Make Zimbabwe Great Again – A Framework To Transform Zimbabwe Into An Economic Powerhouse

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By Ty Moodley

Having studied and worked in the United States I have witnessed companies create wealth by coming up with creative solutions to problems we didn’t know we had.

In 1960, South Korea had the same economy as Southern Rhodesia. They were both Agro based economies. South Korea realized that the future was technology, so they invested in their Universities. Today South Korea is an economic powerhouse.

The world has changed. Once we can accept this then we can start adapting to this change. The question is, how and what can we do to succeed in this new world? Some readers are probably saying we don’t have a Samsung or a Hyundai. That is true. We do however, have an Econet.

We need to understand how this new world works. Manufacturing is done in China. It is very difficult to compete with China. They have people who can produce at a fraction of what most countries can.

The next question is what we can do in this new world. The answer is Business Process Outsourcing (BPO). I have personally seen jobs being exported to India and now the Philippines. There has been a massive training of programmers in the Philippines. American, Canadian, and Australian companies are sending jobs there because it now costs less money than India.

In my current job, we deal with programmers from the Philippine’s on a daily basis. I have asked them if they would like to migrate to the US or Canada and they have refused saying that they prefer being in their countries. What the government has done is helped to reduce the brain drain.

In 2010, the Philippines was declared the world’s BPO capital
525,000 employees in call centers
$8.9 Billion in revenue generated
Revenues are expected to soar with a five-year compounded annual growth rate (CAGR) of 38%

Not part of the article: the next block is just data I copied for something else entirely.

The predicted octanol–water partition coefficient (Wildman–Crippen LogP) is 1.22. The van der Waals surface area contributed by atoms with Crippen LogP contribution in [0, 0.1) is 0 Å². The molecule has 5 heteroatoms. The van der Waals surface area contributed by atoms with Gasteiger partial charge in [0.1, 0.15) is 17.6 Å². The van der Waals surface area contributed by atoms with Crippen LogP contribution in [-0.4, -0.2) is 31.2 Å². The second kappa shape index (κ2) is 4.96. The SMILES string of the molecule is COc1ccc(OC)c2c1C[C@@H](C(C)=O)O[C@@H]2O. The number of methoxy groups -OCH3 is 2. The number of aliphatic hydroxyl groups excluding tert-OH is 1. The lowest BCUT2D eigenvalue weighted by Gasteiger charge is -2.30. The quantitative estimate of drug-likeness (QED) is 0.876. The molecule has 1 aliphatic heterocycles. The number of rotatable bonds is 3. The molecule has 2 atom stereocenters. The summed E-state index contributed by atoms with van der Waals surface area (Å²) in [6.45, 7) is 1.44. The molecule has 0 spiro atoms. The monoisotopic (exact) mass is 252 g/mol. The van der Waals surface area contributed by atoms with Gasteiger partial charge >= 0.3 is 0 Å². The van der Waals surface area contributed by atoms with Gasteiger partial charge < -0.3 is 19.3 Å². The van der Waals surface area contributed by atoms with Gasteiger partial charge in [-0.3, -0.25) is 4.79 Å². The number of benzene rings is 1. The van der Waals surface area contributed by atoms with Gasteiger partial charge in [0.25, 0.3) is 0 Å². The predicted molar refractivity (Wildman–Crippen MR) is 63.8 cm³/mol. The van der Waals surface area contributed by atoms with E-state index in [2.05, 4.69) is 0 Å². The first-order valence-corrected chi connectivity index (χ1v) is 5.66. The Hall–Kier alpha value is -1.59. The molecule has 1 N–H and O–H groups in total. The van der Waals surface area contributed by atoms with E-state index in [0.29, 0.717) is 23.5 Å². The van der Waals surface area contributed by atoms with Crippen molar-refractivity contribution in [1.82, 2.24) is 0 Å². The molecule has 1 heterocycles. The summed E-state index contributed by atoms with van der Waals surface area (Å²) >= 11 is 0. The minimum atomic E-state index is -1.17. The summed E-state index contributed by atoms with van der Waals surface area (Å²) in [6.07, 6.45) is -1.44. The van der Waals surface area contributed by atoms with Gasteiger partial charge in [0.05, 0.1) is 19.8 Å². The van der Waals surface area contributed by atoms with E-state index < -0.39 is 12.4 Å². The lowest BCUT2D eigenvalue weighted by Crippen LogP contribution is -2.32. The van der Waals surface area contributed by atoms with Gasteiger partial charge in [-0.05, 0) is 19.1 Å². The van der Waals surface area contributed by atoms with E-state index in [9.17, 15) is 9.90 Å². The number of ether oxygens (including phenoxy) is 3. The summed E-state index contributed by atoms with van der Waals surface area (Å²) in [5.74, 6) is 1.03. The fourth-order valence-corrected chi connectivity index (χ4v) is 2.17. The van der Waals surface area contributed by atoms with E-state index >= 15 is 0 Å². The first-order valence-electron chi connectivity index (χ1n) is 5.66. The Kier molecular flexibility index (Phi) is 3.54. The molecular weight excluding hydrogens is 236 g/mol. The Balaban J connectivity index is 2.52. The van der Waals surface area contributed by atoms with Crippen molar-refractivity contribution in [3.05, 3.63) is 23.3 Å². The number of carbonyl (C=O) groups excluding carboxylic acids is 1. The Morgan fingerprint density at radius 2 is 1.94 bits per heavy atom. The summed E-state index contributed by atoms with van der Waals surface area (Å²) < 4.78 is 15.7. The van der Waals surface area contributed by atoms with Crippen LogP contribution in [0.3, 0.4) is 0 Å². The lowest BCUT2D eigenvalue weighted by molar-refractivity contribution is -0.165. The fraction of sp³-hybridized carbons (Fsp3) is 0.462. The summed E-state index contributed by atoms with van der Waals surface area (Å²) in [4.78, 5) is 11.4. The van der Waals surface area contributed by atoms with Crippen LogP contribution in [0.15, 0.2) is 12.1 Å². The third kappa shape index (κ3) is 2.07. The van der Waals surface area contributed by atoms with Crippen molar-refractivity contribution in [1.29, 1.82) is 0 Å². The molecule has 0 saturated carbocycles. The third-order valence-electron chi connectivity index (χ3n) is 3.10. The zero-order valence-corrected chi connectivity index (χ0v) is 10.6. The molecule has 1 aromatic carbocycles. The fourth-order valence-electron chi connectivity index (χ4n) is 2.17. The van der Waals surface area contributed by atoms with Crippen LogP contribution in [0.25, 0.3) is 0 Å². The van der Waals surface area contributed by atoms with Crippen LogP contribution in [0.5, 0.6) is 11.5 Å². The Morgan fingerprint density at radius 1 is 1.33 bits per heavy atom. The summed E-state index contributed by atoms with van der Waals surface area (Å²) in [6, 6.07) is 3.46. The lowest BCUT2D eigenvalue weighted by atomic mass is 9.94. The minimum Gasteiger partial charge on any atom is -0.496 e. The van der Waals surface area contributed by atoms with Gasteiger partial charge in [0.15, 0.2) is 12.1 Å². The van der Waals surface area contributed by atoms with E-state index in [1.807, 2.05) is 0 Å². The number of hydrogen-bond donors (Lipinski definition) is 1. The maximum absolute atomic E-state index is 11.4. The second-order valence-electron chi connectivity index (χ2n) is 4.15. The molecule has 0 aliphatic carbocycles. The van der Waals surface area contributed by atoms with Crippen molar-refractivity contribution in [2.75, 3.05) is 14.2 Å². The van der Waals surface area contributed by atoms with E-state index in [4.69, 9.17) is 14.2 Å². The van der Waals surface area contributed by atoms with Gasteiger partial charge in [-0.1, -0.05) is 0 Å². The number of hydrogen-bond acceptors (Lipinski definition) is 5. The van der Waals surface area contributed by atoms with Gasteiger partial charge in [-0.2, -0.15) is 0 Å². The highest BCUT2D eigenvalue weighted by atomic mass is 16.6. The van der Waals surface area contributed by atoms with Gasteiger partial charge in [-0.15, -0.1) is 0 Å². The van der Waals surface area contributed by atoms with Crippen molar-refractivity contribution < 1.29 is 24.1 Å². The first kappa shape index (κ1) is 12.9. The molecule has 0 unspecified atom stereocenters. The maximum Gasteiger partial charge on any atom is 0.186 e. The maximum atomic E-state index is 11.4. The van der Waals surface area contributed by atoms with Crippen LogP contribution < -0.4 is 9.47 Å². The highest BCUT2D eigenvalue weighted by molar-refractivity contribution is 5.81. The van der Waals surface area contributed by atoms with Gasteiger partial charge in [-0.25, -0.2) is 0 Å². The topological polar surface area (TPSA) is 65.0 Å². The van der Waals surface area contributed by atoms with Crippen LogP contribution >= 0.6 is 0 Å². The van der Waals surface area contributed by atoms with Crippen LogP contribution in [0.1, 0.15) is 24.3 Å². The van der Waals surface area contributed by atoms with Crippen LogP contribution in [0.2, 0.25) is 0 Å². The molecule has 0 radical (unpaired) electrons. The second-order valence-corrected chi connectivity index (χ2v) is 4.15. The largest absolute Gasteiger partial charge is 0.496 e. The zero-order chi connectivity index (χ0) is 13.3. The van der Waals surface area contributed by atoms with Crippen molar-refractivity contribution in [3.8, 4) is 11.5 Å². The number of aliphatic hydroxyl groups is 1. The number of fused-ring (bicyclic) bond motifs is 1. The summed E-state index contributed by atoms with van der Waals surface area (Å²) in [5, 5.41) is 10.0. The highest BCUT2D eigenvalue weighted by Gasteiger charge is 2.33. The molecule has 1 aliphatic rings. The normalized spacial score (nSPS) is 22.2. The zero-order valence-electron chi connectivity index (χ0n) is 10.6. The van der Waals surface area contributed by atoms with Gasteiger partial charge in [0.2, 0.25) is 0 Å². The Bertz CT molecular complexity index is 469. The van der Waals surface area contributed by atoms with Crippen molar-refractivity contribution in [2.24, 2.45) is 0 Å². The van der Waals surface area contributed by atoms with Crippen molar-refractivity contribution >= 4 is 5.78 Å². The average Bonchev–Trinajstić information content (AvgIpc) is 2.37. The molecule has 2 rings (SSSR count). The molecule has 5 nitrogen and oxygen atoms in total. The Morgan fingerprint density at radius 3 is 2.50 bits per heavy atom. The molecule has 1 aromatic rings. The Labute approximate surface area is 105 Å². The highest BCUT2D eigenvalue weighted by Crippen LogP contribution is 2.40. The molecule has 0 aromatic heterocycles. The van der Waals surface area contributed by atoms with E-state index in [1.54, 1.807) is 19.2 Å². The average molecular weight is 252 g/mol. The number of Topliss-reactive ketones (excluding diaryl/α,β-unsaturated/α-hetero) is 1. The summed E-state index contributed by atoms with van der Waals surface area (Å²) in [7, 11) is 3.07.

The country continues to become an attractive location for foreign investor

According to the Information Technology and Business Process Association of the Philippines (IBPAP), the Philippine information technology and business process management (IT-BPM) industry employed 776,794 people at the end of 2012, wherein it added 137,066 new jobs. This new intake reflects 21 percent growth from 2011.

In 2012, the BPO attributed 5.4% of the countries GDP. In 2013, revenues climbed to $15.5 Billion employing over 900,000 Filipino’s.In 2016, the BPO industry was projected to generate 1.3M new jobs, with 17% annual growth.

Zimbabwe is blessed with the highest literacy rate in Africa. We have great universities that are graduating software engineers. We also happen to speak English, the international language of business. This is a formula for success. We should seize this opportunity and start planning for the transformation.

Editor’s Note

It’s funny that when Techzim was in Kigali just this past week we noticed how the Rwanda government was creating this kind of environment that Zimbabwe already has but takes for granted. For example Paul Kagame invited the Carnegie Melon University into Rwanda and he subsidises for students to get trained in engineering. Rwanda since 2008 is moving (has moved actually) from French as language of instruction in schools and in business to English. Like it or hate it, English is the language of commerce

About Guest Author Ty Moodley

Ty was born and raised in Harare Zimbabwe. He went to Prince Edward School where he received a Technology Award at some point before heading to the US for university. He came back in 2004 to found a successful technology company that is still operational in Zim before going back to North America

He has been building software for the past 15 years and has worked for large software engineering firms in Harare, Austin TX, Raleigh NC, Toronto ON, Waterloo ON.

Ty has seen how software can help companies, cities, and governments create efficient processes and save money. He currently works for GHD, a large engineering firm that has over 10000 employees worldwide.  


  1. The Junta Is Failling